The clear connection between an alcohol use disorder and mental health shows that those who struggle with this disease are more likely to be diagnosed with a mental health disorder. When a mental health disorder and substance use disorder occur at the same time it’s called dual diagnosis. Studies have shown that many of those struggling with alcohol use disorder also suffer from a
mental illness disorder. With a dual diagnosis, the symptoms of the mental health disorder and alcohol use disorder often feed off one another.
Some of the most common mental health disorders associated with alcohol use disorder are:
- Depression. Some people who suffer from depression may try to self-medicate their mood disorder with alcohol, relying on the initial boost of dopamine from drinking to cope. Over time, the body will learn to rely on this boost as a main form of dopamine.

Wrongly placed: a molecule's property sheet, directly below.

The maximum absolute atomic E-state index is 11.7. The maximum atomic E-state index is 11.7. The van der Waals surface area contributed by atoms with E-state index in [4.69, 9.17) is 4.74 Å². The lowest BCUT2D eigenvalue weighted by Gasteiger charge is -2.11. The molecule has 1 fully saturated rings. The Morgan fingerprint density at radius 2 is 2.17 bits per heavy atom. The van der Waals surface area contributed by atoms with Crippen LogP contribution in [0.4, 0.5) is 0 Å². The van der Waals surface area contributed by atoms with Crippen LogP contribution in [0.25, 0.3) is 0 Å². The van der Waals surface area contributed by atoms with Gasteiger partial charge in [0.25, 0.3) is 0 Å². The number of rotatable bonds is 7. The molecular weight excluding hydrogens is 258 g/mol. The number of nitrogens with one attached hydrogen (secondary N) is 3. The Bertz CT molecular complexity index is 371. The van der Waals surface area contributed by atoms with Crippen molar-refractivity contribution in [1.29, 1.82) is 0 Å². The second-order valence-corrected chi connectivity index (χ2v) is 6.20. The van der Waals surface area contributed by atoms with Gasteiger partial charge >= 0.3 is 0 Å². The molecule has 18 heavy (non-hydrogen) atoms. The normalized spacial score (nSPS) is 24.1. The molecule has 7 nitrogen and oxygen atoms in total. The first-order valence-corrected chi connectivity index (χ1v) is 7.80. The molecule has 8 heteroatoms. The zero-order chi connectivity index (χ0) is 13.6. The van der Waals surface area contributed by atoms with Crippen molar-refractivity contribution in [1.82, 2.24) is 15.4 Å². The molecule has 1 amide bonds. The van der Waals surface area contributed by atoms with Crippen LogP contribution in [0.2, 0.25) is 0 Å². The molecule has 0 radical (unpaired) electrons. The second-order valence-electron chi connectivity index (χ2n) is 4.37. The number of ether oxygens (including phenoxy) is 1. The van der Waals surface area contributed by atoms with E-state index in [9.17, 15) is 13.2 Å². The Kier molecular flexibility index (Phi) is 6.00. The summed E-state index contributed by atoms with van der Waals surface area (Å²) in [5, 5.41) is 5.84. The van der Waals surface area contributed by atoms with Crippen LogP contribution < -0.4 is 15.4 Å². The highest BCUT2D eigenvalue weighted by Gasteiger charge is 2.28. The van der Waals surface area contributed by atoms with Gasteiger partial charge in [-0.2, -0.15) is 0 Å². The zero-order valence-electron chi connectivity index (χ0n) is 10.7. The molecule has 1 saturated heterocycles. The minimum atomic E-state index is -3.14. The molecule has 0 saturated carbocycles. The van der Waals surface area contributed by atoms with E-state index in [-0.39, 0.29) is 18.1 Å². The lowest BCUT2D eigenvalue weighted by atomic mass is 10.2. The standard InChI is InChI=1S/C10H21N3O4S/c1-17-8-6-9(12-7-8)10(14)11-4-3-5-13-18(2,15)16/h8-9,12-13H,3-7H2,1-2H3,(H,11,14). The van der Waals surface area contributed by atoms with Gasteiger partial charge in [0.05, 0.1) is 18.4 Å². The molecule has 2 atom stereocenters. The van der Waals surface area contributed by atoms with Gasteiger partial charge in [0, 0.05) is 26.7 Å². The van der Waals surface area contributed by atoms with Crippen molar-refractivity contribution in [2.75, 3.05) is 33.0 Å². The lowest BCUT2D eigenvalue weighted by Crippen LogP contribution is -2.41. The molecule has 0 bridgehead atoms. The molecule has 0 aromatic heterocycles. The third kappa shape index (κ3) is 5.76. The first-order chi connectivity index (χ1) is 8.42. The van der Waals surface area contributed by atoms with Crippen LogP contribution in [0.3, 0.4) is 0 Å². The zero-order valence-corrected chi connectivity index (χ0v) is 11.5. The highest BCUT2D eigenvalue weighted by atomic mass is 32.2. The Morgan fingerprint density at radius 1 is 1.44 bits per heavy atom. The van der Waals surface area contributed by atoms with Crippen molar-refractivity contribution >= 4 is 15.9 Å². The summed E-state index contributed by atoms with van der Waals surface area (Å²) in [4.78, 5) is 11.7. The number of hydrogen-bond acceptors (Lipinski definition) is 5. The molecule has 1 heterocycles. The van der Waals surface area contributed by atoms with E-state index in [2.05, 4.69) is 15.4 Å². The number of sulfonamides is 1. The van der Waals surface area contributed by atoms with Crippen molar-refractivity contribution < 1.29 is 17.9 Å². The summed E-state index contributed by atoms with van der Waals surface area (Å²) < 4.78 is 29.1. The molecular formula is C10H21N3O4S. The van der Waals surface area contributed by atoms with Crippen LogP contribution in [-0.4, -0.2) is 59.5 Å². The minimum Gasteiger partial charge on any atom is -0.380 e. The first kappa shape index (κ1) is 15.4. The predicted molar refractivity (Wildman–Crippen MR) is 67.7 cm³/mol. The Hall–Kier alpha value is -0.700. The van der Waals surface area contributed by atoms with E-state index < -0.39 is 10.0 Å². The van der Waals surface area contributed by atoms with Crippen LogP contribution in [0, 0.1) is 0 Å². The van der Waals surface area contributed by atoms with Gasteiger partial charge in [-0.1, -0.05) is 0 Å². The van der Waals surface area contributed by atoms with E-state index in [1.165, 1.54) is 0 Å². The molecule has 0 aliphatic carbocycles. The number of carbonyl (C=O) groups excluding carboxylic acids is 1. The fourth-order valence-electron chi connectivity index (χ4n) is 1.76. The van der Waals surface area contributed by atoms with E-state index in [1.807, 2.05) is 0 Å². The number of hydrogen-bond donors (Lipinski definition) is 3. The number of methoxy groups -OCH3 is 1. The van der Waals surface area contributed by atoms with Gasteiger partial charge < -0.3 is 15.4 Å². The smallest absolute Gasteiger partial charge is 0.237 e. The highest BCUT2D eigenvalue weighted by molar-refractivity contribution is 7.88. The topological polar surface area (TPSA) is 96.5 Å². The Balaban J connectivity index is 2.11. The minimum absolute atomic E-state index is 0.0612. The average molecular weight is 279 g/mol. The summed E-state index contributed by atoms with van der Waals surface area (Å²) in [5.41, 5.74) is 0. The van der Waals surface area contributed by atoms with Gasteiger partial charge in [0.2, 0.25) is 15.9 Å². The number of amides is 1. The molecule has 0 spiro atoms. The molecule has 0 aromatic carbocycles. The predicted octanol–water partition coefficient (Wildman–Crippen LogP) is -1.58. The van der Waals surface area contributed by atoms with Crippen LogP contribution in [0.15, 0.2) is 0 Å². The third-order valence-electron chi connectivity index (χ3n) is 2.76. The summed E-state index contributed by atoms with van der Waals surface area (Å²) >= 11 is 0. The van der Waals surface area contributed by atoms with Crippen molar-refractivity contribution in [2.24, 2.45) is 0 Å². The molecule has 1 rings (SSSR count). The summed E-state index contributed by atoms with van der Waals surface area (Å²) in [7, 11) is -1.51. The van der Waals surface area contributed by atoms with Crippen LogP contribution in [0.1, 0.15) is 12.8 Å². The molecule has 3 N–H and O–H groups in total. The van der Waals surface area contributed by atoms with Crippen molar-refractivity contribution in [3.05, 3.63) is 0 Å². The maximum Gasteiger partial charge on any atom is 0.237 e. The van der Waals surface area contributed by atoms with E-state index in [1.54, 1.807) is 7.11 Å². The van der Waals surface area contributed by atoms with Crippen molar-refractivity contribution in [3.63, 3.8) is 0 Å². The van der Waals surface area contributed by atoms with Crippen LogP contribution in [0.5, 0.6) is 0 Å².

- Anxiety. Those who suffer from anxiety often suffer from racing thoughts, heart rates, and general feelings of panic. The sedating effects of alcohol can be very attractive to those with anxiety. They may become too dependent on the relaxing effect of alcohol.
- Bipolar disorder. Bipolar disorder comes in varied forms but is generalized as intermittent mood swings that can fluctuate greatly in the highs and lows. Due to the depressive lows, an individual can experience, it is not uncommon for those with bipolar
disorder to self-medicate with alcohol.
Mental Health During Alcohol Detox